Stay Heart Healthy: Vaccines for Adults with Heart Disease
February is American Heart Month, an annual observance highlighting the importance of living heart healthy. The month is dedicated to increasing awareness about prevention of heart disease and emphasizing the importance of controlling risk factors, such as diet and physical activity, to help individuals with heart disease stay healthy. The National Foundation for Infectious Diseases (NFID) supports American Health Month as a reminder to promote heart healthy behaviors and remind patients with heart disease about the importance of staying up-to-date with recommended vaccines – especially flu and pneumococcal vaccines – due to their increased risk of becoming ill with serious complications.
Pneumococcal Disease Only 64.7% of those age 65 years and older, and 18.5% of younger adults with one or more chronic conditions indicated, have been vaccinated against pneumococcal disease based on current immunization recommendations. Two types of pneumococcal vaccine are currently recommended in the US for adults: PCV13 (13-valent pneumococcal conjugate vaccine) and PPSV23 (23-valent pneumococcal polysaccharide vaccine), and recommendations for their use vary by age and risk factors, but every adult with chronic heart disease should be vaccinated against pneumococcal disease.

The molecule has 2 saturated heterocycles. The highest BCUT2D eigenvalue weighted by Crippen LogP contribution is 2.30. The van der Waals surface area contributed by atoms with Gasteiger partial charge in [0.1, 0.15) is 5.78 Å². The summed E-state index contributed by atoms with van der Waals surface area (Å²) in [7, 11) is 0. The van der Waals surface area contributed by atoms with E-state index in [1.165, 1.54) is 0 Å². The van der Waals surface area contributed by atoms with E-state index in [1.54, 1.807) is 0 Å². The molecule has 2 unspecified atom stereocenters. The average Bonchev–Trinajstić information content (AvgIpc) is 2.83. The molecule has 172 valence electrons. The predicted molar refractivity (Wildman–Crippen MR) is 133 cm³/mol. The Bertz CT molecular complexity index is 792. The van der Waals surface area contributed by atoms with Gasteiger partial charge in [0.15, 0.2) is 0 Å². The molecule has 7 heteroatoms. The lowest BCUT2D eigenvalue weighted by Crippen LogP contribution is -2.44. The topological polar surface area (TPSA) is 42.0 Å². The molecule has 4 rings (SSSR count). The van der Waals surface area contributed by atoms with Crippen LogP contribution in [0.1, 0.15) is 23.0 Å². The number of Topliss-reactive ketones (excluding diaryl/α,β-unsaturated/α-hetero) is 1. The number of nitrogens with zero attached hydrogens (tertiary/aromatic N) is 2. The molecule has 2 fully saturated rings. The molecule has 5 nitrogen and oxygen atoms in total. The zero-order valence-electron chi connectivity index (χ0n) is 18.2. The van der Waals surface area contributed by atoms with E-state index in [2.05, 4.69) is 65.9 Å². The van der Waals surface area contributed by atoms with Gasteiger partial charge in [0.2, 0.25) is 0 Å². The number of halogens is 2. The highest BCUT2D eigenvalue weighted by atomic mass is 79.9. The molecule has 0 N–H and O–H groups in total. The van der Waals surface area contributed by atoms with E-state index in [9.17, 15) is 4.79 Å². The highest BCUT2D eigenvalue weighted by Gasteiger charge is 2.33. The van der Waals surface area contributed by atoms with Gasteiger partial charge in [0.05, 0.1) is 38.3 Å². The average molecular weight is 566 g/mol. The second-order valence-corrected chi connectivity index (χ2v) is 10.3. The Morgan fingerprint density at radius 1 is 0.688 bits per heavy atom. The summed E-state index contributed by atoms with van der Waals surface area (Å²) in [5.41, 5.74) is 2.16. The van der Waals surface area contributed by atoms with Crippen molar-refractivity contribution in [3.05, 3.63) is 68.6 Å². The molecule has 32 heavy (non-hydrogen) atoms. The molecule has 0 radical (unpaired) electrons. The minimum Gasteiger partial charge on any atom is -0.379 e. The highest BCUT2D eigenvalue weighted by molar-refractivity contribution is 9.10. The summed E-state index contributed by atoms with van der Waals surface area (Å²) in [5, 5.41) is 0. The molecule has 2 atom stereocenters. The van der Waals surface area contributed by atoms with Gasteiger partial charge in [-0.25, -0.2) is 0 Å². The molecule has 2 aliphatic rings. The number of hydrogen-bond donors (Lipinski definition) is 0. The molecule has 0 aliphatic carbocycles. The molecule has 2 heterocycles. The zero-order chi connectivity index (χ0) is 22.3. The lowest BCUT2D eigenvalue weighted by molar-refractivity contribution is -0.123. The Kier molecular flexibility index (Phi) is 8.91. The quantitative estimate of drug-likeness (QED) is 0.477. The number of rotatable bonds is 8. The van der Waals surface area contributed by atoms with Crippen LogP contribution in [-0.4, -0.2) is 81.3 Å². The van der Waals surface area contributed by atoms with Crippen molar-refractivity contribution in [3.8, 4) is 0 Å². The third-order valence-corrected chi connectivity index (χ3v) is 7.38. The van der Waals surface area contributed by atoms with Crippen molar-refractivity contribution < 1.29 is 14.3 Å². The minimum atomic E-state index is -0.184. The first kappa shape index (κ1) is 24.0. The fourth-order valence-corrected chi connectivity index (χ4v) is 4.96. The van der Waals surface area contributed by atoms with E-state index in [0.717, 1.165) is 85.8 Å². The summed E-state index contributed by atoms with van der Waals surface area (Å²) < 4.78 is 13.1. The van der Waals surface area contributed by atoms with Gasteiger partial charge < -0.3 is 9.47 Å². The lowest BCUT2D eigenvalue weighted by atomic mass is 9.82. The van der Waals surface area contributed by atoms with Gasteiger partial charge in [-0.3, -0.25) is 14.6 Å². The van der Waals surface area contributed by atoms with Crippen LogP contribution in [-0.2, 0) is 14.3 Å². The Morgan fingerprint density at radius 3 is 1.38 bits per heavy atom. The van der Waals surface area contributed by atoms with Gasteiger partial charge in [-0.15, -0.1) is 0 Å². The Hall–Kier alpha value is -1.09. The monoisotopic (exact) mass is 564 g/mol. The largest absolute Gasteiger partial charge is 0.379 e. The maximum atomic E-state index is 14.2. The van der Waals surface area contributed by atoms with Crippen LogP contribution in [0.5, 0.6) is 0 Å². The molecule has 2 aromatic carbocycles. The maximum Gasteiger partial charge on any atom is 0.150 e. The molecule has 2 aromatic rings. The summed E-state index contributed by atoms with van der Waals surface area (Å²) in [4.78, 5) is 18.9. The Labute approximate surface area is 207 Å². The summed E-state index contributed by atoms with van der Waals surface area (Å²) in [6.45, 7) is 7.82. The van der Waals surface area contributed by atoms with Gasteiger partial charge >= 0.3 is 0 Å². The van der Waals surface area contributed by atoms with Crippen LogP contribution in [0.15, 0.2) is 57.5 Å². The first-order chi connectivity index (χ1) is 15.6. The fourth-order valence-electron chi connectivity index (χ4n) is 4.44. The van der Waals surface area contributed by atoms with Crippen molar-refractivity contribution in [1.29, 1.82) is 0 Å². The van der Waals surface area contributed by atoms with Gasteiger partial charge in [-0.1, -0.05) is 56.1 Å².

Visit Pneumococcal Vaccination Resources for additional information and guidance regarding the use of PCV13 and PPSV23. Free downloadable tools and resources include: Call to Action: Preventing Pneumococcal Disease in US Adults with Chronic Conditions, posters, and fact sheets for patients with risk conditions such as heart disease.
Influenza (Flu) Adults with heart disease are at high risk for developing serious complications from influenza. Many adults with heart disease are unaware of the risks associated with flu:
- Flu can increase the risk of heart attack
- Last season, 37% of adults hospitalized with flu had heart disease
- Findings show that the risk of having a heart attack or stroke doubles the week following a respiratory infection such as flu
- Death from flu is more common among adults with heart disease
Tdap (Tetanus, Diphtheria, and Pertussis) Tdap is a combination vaccine that protects against tetanus, diphtheria, and pertussis (also known as whooping cough). All adults age 19 to 64 years need a one-time Tdap booster vaccine. Tdap is especially important for healthcare professionals and anyone who is in close contact with infants younger than 12 months. Additionally, pregnant women should get a dose of Tdap during every pregnancy, to protect the newborn from pertussis.
American Heart Month is a great time to remind your patients about the benefits of vaccination to help them live heart healthy. Share this table with patients who have heart disease. For additional information about recommended vaccines for adults, visit adultvaccination.org.